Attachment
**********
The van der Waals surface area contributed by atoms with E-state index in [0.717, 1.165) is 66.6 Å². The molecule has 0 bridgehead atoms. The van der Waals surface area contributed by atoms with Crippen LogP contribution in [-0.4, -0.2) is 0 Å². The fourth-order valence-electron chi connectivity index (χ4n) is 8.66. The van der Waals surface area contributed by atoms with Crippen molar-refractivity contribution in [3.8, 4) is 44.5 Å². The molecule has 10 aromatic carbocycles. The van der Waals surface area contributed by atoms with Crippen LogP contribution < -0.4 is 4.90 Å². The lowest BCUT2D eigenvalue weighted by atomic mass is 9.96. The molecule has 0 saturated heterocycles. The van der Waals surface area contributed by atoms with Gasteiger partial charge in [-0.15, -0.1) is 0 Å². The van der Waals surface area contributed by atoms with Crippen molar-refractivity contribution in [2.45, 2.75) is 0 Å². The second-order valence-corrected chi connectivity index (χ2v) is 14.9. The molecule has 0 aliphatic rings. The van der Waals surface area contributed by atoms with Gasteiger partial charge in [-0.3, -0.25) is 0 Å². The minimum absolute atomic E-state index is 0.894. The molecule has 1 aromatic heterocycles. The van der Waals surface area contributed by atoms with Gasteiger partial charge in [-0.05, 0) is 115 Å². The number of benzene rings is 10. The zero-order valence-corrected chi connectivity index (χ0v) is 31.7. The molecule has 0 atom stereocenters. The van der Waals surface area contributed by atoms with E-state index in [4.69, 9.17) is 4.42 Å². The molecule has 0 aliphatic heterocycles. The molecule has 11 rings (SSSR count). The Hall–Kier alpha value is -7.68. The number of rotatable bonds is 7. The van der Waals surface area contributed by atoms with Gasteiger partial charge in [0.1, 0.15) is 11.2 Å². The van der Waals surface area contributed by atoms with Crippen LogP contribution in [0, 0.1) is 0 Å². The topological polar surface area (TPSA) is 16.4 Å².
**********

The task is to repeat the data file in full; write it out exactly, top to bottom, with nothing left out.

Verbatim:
The van der Waals surface area contributed by atoms with E-state index in [0.717, 1.165) is 66.6 Å². The molecule has 0 bridgehead atoms. The van der Waals surface area contributed by atoms with Crippen LogP contribution in [-0.4, -0.2) is 0 Å². The fourth-order valence-electron chi connectivity index (χ4n) is 8.66. The van der Waals surface area contributed by atoms with Crippen molar-refractivity contribution in [3.8, 4) is 44.5 Å². The molecule has 10 aromatic carbocycles. The van der Waals surface area contributed by atoms with Crippen LogP contribution < -0.4 is 4.90 Å². The lowest BCUT2D eigenvalue weighted by atomic mass is 9.96. The molecule has 0 saturated heterocycles. The van der Waals surface area contributed by atoms with Gasteiger partial charge in [-0.15, -0.1) is 0 Å². The van der Waals surface area contributed by atoms with Crippen molar-refractivity contribution in [2.45, 2.75) is 0 Å². The second-order valence-corrected chi connectivity index (χ2v) is 14.9. The molecule has 0 aliphatic rings. The van der Waals surface area contributed by atoms with Gasteiger partial charge in [-0.3, -0.25) is 0 Å². The minimum absolute atomic E-state index is 0.894. The molecule has 1 aromatic heterocycles. The van der Waals surface area contributed by atoms with Gasteiger partial charge in [-0.05, 0) is 115 Å². The number of benzene rings is 10. The zero-order valence-corrected chi connectivity index (χ0v) is 31.7. The molecule has 0 atom stereocenters. The van der Waals surface area contributed by atoms with E-state index in [4.69, 9.17) is 4.42 Å². The molecule has 0 aliphatic heterocycles. The molecule has 11 rings (SSSR count). The Hall–Kier alpha value is -7.68. The number of rotatable bonds is 7. The van der Waals surface area contributed by atoms with Gasteiger partial charge in [0.1, 0.15) is 11.2 Å². The van der Waals surface area contributed by atoms with Crippen LogP contribution in [0, 0.1) is 0 Å². The topological polar surface area (TPSA) is 16.4 Å².